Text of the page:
Piss and Vinegar: Red Robin and the Brewers Association Make Strange Bedfellows

Red Robin at GABF 2017.

Take Craft Back! It’s the clever publicity stunt rolled out yesterday by the Brewers Association, a tongue-in-cheek $213 billion dollar Kickstarter campaign to buy global mega-brewer A-B InBev in order to prevent the conglomerate from buying up any more craft breweries. The campaign ties in with the BA’s new “Certified Independent” logo that they unveiled earlier this month at their signature annual event in Denver, the Great American Beer Festival 2017.

Which leads me to a topic that has been bothering me for over a year.  At the last couple of GABFs, I’ve been surprised to see the high visibility that the Brewers Association has given to national hamburger chain Red Robin.  Sure, I understand that selling sponsorships is a way to make ends meet on such a big production.  But a national chain restaurant doesn’t seem to fit the entrepreneurial craft beer ethos that the BA promotes and defends.  After all, the Brewers Association has taken it upon itself to precisely define the term “craft brewer”, and takes such a hard line on corporate ownership that their definition excludes a number of breweries that any reasonable person would consider to be producing craft beer.  According to the BA, a craft brewer must be small, independent, and traditional — and breweries that have sold more than a 25% stake to a non-craft brewer fail their definition of independence.  Corporate beer is out, but apparently corporate food is not a problem, as the association has no objection to partnering with Red Robin — a publicly-traded chain of over 500 restaurants in 46 states and provinces.  It seems odd to me that their pickiness over breweries does not extend to places where beer is served, especially since beer/food pairing is another angle the BA uses to promote good beer.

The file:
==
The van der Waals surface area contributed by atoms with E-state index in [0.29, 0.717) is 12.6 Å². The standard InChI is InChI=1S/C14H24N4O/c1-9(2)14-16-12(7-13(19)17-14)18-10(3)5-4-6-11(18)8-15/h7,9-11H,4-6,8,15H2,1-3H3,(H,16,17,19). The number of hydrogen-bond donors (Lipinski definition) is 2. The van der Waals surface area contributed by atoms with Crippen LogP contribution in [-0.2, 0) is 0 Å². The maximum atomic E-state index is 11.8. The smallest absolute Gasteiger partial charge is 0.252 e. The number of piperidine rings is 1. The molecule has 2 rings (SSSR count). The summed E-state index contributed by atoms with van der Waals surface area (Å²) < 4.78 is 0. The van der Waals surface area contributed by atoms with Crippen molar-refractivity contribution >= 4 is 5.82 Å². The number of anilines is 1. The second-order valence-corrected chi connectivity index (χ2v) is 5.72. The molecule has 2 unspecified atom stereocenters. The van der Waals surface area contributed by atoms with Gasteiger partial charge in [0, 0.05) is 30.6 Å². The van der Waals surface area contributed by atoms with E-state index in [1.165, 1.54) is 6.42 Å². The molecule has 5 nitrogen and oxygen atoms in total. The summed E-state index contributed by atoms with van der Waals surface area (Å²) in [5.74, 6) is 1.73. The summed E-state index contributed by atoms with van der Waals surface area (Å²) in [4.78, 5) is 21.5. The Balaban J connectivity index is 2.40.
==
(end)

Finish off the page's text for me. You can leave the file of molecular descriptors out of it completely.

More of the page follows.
Can you spot the non-craft breweries on this map at my local Red Robin?

Over the years a lot of beer writers have pointed out the flaws in the Brewers Association’s somewhat capricious rules for who deserves the label of craft brewer:  for instance Andy Crouch in 2007, Brian Yaeger in 2012, yours truly that same year, and Michael Kiser in this excellent commentary on Good Beer Hunting just a couple weeks ago during the height of GABF 2017.  To get right to the point, can’t we just call it “beer”?  If you have to label something, say it’s good, or it’s bad, or it’s mass-produced, or only one keg of it was ever made.  We used to get by just fine without the phrase “craft beer.”  This thorough history by the always articulate Stan Hieronymous points out that it only really picked up popularity in the mid to late nineties.